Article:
Overpayments- circulars A4/2006 & A13/2006- offsetting

Currently, there are 0 users and 1 guest visiting this topic.
Viewing 9 posts - 1 through 9 (of 9 total)
  • Author
  • #22962

    Hello all,

    We are currently trying to make sure we are working correctly in our overpayments recovery procedures following these 2 circulars.

    To this end, can some of you clever folks confirm whether or not our understanding matches yours on how overpayments should work at a change of address?

    [b:b8b5936354]Our understanding-[/b:b8b5936354]
    Before April 06, where a claimant moved from Property A to Property B, but there was an overpayment at property A, we could NOT recover this overpayment in a lump sum by offsetting it against HB due for property B. This was the case regardless of who received the rent allowance. ie even if the claimant was paid direct at both properties, or the move was between 2 properties owned by the same landlord and the landlord was to be paid direct at both properties- recovering o/p HB for property A from HB due for property B was not allowed.

    So even in the case where the tenant was paid the Rent Allowance for both properties, the overpayment could only be recovered by the weekly deductions of £8.55 etc.

    After April 06, this has changed so that where the claimant is paid the HB for both properties we CAN recover the overpayment for property A, by offsetting it against the HB due for property B. [b:b8b5936354]BUT importantly- this is the ONLY situation in which this recovery is permitted.[/b:b8b5936354] ie even if the same landlord owns property A and property B, and the rent Allowance paid direct to them, and you have decided to recover from the landlord- you still can’t recover the overpaid HB for A, from the HB due for B.

    Is this undererstanding correct?


    If the landlord owned property A and Property B, would there not only be an overpayment if property A’s rent was higher than Property Bs rent?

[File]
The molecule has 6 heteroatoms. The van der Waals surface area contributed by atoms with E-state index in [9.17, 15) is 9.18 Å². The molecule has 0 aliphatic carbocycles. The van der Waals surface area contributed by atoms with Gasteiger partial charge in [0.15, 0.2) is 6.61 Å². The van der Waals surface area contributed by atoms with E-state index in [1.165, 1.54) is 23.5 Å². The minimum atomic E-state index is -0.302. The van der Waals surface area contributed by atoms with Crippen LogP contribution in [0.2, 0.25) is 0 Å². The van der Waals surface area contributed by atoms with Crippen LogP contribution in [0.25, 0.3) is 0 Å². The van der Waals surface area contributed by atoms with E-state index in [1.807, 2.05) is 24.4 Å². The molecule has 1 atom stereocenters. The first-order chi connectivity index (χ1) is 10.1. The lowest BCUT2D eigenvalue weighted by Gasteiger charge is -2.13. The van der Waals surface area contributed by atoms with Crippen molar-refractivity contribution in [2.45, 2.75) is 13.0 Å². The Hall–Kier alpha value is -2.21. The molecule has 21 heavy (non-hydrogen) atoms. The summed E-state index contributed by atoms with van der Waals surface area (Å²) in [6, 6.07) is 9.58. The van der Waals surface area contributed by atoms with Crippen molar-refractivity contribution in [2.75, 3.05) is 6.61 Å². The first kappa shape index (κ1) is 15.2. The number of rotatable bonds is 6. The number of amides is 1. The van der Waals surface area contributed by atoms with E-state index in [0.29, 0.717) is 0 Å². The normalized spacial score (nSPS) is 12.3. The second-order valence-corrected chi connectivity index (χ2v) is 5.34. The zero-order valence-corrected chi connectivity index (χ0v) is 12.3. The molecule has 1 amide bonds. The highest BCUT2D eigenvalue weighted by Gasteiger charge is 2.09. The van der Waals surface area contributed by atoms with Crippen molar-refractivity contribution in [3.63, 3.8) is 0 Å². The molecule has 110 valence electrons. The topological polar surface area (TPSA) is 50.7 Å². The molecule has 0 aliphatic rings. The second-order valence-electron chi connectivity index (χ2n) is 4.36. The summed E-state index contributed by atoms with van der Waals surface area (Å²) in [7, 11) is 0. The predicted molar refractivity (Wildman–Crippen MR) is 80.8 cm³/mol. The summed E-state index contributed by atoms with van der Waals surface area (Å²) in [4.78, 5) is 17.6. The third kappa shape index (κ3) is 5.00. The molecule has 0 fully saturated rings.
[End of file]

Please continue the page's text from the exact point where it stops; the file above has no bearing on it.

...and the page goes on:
Otherwise can’t the payment made after the move can just be treated as HB for property B?


    Thinking through your post, I agree with your analysis.

    Property A rent £100.00 PW
    Property B rent £75.00 PW

    4 week delay in notifying = OP of £100.00.

    Even though the same landlord, this can only be recovered from ongoing entitlement at the appropriate rate


    Thanks for your reply.

    The reply we had from DWP suggested that when ever a claimant stopped living in a property any HB paid after that date for that property was an overpayment, and could only be recovered by offsetting if the HB was paid to the claimant at both properties.

    I think also they have said we should not now consider underlying entitlement at changes of address- which i think is effectively what you would be doing if you look at it as a NET overpayment etc??

    But i’m finding it all a bit confusing!



    my reply above was sent before i noticed your 2nd reply.



    Anyone else care to agree or disagree with our understanding?


    It seems ludicrous that you should pay the same landlord twice for the same period, but I agree that what you say is a logical inference from the way the overpayment regs have been drafted.

    Historically, the legislation offered no help at all in deciding the status of money paid for the “wrong” address after the claimant had moved out. It is now much clearer that the DWP views this as a discrete overpayment for Address 1, without prejudice to the claimant’s entitlement for Address 2: in effect, you can be underpaid and overpaid both at the same time.

    Where HB has gone to your old landlord, and s/he has got nothing to do with your new home, I can see how it makes sense to rope off the overpayment for Address 1 as something to be dealt with separately, and meanwhile pay HB for Address 2 to the claimant or the new landord.